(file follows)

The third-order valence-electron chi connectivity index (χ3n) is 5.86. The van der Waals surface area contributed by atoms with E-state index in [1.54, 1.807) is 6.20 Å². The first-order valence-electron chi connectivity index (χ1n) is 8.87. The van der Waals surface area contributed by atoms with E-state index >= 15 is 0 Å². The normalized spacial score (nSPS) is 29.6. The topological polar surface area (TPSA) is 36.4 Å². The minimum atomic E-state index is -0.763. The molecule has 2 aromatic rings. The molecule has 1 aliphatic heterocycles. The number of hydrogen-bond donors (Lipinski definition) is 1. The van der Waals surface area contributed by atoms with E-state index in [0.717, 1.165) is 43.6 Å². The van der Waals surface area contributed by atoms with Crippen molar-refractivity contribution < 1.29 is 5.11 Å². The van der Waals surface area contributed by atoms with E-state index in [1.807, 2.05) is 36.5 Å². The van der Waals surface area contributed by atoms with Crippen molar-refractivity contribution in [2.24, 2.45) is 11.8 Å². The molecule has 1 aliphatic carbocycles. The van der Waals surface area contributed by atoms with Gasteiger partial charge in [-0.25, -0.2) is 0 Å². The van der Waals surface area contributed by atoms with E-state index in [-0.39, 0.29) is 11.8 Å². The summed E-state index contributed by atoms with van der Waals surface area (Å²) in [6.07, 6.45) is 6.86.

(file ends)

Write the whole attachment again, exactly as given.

The third-order valence-electron chi connectivity index (χ3n) is 5.86. The van der Waals surface area contributed by atoms with E-state index in [1.54, 1.807) is 6.20 Å². The first-order valence-electron chi connectivity index (χ1n) is 8.87. The van der Waals surface area contributed by atoms with E-state index >= 15 is 0 Å². The normalized spacial score (nSPS) is 29.6. The topological polar surface area (TPSA) is 36.4 Å². The minimum atomic E-state index is -0.763. The molecule has 2 aromatic rings. The molecule has 1 aliphatic heterocycles. The number of hydrogen-bond donors (Lipinski definition) is 1. The van der Waals surface area contributed by atoms with E-state index in [0.717, 1.165) is 43.6 Å². The van der Waals surface area contributed by atoms with Crippen molar-refractivity contribution < 1.29 is 5.11 Å². The van der Waals surface area contributed by atoms with E-state index in [1.807, 2.05) is 36.5 Å². The van der Waals surface area contributed by atoms with Crippen molar-refractivity contribution in [2.24, 2.45) is 11.8 Å². The molecule has 1 aliphatic carbocycles. The van der Waals surface area contributed by atoms with Gasteiger partial charge in [-0.25, -0.2) is 0 Å². The van der Waals surface area contributed by atoms with E-state index in [-0.39, 0.29) is 11.8 Å². The summed E-state index contributed by atoms with van der Waals surface area (Å²) in [6.07, 6.45) is 6.86.